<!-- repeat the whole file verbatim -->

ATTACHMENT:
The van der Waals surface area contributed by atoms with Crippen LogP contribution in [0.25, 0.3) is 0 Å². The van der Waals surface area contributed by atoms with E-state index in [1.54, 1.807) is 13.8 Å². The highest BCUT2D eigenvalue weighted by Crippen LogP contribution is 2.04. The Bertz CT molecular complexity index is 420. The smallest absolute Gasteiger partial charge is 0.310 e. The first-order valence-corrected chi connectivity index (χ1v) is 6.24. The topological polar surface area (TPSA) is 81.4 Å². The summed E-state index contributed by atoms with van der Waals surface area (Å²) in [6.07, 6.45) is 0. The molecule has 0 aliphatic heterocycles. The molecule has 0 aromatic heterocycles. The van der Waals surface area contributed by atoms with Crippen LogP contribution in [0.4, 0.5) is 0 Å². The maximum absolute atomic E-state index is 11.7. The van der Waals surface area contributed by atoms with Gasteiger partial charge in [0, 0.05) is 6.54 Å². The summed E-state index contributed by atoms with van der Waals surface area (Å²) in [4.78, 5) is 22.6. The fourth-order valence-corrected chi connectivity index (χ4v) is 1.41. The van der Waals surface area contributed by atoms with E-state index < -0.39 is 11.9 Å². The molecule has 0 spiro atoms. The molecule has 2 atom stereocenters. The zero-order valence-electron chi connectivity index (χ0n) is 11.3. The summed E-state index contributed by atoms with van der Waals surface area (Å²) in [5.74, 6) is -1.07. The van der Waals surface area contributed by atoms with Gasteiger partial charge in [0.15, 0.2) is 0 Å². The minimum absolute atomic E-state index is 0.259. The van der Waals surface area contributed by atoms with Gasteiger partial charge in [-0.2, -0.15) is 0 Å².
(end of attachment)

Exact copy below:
The van der Waals surface area contributed by atoms with Crippen LogP contribution in [0.25, 0.3) is 0 Å². The van der Waals surface area contributed by atoms with E-state index in [1.54, 1.807) is 13.8 Å². The highest BCUT2D eigenvalue weighted by Crippen LogP contribution is 2.04. The Bertz CT molecular complexity index is 420. The smallest absolute Gasteiger partial charge is 0.310 e. The first-order valence-corrected chi connectivity index (χ1v) is 6.24. The topological polar surface area (TPSA) is 81.4 Å². The summed E-state index contributed by atoms with van der Waals surface area (Å²) in [6.07, 6.45) is 0. The molecule has 0 aliphatic heterocycles. The molecule has 0 aromatic heterocycles. The van der Waals surface area contributed by atoms with Crippen LogP contribution in [0.4, 0.5) is 0 Å². The maximum absolute atomic E-state index is 11.7. The van der Waals surface area contributed by atoms with Gasteiger partial charge in [0, 0.05) is 6.54 Å². The summed E-state index contributed by atoms with van der Waals surface area (Å²) in [4.78, 5) is 22.6. The fourth-order valence-corrected chi connectivity index (χ4v) is 1.41. The van der Waals surface area contributed by atoms with E-state index < -0.39 is 11.9 Å². The molecule has 0 spiro atoms. The molecule has 2 atom stereocenters. The zero-order valence-electron chi connectivity index (χ0n) is 11.3. The summed E-state index contributed by atoms with van der Waals surface area (Å²) in [5.74, 6) is -1.07. The van der Waals surface area contributed by atoms with Gasteiger partial charge in [0.15, 0.2) is 0 Å². The minimum absolute atomic E-state index is 0.259. The van der Waals surface area contributed by atoms with Gasteiger partial charge in [-0.2, -0.15) is 0 Å².